Anger is another method for deflecting the pain that comes with massive grief and loss. We get angry at everything. There’s no shortage of things that set us off in this second stage. Whether it’s a physical intimate object like a car door, or a concept such as society, or a person that’s close to us, our rage holds no bars here.
Yet, this anger provides strength in a manner. Unlike the obfuscation that arises in the stage of denial, anger is more internally empowering. It provides fuel to fight off the coming stages where we begin to acknowledge and ultimately accept the event that transpired.
Stage #3 — Bargaining
The third stage of grief and loss is bargaining. Once the stages of deflection have subsided, we begin to bargain in an attempt to regain control on the internal wrangling that’s weighing us down. We turn to God, Allah, Buddha or whatever or whomever we call our higher power, and we attempt to bargain our way out of the pain.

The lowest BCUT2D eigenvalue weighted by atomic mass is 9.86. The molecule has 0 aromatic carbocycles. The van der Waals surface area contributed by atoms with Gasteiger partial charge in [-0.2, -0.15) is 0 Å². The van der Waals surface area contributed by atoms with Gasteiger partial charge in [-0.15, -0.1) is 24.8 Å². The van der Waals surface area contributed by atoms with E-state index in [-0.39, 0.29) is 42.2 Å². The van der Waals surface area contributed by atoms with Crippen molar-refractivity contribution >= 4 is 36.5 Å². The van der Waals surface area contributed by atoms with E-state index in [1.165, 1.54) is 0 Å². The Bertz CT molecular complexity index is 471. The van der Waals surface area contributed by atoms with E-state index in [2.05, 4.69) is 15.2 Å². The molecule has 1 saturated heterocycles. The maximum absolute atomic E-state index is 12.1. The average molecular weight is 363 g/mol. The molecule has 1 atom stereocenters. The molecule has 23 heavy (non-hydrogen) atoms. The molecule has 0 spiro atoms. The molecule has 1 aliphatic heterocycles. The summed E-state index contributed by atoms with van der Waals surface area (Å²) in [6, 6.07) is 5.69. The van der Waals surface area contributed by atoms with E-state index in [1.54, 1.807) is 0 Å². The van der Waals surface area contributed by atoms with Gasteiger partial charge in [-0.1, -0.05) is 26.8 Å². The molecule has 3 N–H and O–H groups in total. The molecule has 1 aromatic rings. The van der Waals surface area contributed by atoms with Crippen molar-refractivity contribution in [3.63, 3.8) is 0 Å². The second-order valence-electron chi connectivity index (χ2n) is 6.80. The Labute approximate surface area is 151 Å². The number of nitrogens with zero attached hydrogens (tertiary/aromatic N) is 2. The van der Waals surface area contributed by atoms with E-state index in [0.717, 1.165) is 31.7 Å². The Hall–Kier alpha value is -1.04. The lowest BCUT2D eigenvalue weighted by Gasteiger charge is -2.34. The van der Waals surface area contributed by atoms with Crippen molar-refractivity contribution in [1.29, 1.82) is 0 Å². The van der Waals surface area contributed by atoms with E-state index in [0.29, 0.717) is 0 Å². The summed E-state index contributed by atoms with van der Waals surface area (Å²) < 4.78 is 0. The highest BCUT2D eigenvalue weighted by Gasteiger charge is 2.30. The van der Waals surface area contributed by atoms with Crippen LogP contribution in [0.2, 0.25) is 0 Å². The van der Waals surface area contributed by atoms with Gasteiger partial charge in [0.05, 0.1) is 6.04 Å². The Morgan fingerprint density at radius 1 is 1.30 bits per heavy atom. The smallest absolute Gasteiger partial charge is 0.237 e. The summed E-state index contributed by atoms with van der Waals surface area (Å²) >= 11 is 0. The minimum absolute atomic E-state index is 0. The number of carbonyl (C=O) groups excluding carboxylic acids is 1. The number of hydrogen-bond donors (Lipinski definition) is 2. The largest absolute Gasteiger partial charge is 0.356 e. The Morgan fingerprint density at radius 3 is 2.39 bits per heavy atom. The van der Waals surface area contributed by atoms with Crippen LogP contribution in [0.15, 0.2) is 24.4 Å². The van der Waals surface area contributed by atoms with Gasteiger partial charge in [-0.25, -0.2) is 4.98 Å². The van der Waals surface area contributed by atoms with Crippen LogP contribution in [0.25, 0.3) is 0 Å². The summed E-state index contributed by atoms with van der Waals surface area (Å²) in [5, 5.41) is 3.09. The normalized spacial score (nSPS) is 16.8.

But there’s no escaping it. This simply helps to prolong or delay the reaction to the pain, slowly easing our way into it. We say things like, “If only I had done a better job paying attention,” or, “Only if I had shown them just how much I loved them, maybe they’d still be here” and “God, if you bring them back, I promise you that I will never do so-and-so again in my life.”
Bargaining also takes center stage when we’re trying to hope our way out of what might be the inevitable. From the person on life support to the one just about to undergo surgery for a terminal illness, or something equally devastating, we use the tool of bargaining as a way to cope with the continued onslaught of mental, emotional and spiritual anguish.
Stage #4 — Depression